Most people, when thinking about The Inklings, think of its more famous individuals Lewis and Tolkien. Few think of one of its more shadowed members, Charles Williams. For years, I would give glancing thought to Williams and his writings leaving most of my energies for the bounding Aslan, and Frodo’s four fingers. This left little desire to explore Williams.
But recently a friend, Luke Allsbrook, mentioned I should read some Williams, as he had many times before. But this instance I listened a little more closely and am a better man for it.
I tend to want to read an authors works in chronological order because I think it gives you a better sense of the writers growth over time…how they develop as a story teller. War in Heaven is Williams’ first novel written in 1930. His theme surrounds the mythic Holy Graal and the selfishness and selflessness it engenders. Williams opening line grabbed me:
The telephone bell was ringing wildly, but without result, since there was no-one in the room but the corpse.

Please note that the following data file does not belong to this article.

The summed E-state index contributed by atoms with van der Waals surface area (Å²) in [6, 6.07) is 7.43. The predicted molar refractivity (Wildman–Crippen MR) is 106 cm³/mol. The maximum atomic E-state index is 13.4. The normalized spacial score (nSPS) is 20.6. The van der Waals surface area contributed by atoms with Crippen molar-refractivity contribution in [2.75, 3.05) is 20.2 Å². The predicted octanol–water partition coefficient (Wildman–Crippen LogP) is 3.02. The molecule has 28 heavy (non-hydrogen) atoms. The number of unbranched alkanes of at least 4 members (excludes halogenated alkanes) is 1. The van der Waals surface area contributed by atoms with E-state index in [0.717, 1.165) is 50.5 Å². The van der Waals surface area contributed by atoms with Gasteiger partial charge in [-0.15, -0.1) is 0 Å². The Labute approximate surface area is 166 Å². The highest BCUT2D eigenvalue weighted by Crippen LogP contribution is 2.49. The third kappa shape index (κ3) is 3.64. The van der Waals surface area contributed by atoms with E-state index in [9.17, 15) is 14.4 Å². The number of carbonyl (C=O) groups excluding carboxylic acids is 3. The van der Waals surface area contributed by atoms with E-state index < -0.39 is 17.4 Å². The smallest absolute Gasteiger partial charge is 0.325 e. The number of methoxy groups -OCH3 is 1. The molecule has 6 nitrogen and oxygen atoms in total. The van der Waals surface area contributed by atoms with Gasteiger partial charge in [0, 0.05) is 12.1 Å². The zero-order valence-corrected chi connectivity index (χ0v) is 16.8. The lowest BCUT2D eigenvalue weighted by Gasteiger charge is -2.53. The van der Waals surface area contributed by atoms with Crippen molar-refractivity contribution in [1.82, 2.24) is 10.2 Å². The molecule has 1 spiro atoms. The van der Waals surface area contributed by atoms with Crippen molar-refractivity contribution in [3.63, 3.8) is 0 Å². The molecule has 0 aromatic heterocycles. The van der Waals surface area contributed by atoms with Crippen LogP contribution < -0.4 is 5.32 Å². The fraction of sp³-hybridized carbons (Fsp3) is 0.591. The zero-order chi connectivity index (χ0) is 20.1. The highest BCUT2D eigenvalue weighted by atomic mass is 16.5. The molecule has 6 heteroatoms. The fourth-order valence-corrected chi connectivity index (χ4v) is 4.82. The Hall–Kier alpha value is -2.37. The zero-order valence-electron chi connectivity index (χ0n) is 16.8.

One of the best opening lines of a novel I’ve read in a long time. No need to persuade me any more, I’m hooked. From the corpse the mystery deepens into what Williams’ novels came to be known as “supernatural thrillers”. Williams is spiritual even “christian” without being uncomfortable. The characters seem natural in how they think about life and the otherworldly…it’s a part of their lives as it is for everyone.
Williams writing reminded me another “Brit” who is also a favorite of mine, John Buchan, considered by some to be the father of the modern spy novel. Both carry tempos that don’t leave you down for long but keep you wanting to see what’s around the corner.
If this was his first novel I look forward to the rest.
Kirk and Sarah